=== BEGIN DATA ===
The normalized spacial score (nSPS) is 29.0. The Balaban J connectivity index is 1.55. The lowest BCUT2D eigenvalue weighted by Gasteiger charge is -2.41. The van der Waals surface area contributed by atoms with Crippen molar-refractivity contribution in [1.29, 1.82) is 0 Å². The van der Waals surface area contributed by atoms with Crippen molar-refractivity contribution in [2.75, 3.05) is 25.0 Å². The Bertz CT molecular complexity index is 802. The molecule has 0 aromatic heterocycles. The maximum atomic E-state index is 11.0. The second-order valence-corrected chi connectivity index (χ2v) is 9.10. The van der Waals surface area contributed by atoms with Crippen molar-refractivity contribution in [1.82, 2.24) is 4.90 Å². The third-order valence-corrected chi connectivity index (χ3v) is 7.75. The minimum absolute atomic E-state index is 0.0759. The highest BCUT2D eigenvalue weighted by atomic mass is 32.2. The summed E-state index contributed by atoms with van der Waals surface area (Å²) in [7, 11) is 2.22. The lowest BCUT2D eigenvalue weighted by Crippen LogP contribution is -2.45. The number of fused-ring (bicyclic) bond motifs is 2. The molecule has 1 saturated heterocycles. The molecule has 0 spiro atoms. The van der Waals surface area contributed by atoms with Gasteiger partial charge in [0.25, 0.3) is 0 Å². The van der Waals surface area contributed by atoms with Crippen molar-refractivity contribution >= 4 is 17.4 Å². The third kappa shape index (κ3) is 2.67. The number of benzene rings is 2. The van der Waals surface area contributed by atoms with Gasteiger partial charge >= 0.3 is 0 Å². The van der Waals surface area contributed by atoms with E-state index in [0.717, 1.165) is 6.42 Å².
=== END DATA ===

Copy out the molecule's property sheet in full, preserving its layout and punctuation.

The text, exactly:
The normalized spacial score (nSPS) is 29.0. The Balaban J connectivity index is 1.55. The lowest BCUT2D eigenvalue weighted by Gasteiger charge is -2.41. The van der Waals surface area contributed by atoms with Crippen molar-refractivity contribution in [1.29, 1.82) is 0 Å². The van der Waals surface area contributed by atoms with Crippen molar-refractivity contribution in [2.75, 3.05) is 25.0 Å². The Bertz CT molecular complexity index is 802. The molecule has 0 aromatic heterocycles. The maximum atomic E-state index is 11.0. The second-order valence-corrected chi connectivity index (χ2v) is 9.10. The van der Waals surface area contributed by atoms with Crippen molar-refractivity contribution in [1.82, 2.24) is 4.90 Å². The third-order valence-corrected chi connectivity index (χ3v) is 7.75. The minimum absolute atomic E-state index is 0.0759. The highest BCUT2D eigenvalue weighted by atomic mass is 32.2. The summed E-state index contributed by atoms with van der Waals surface area (Å²) in [7, 11) is 2.22. The lowest BCUT2D eigenvalue weighted by Crippen LogP contribution is -2.45. The number of fused-ring (bicyclic) bond motifs is 2. The molecule has 1 saturated heterocycles. The molecule has 0 spiro atoms. The van der Waals surface area contributed by atoms with Gasteiger partial charge in [0.25, 0.3) is 0 Å². The van der Waals surface area contributed by atoms with Crippen molar-refractivity contribution >= 4 is 17.4 Å². The third kappa shape index (κ3) is 2.67. The number of benzene rings is 2. The van der Waals surface area contributed by atoms with Gasteiger partial charge >= 0.3 is 0 Å². The van der Waals surface area contributed by atoms with E-state index in [0.717, 1.165) is 6.42 Å².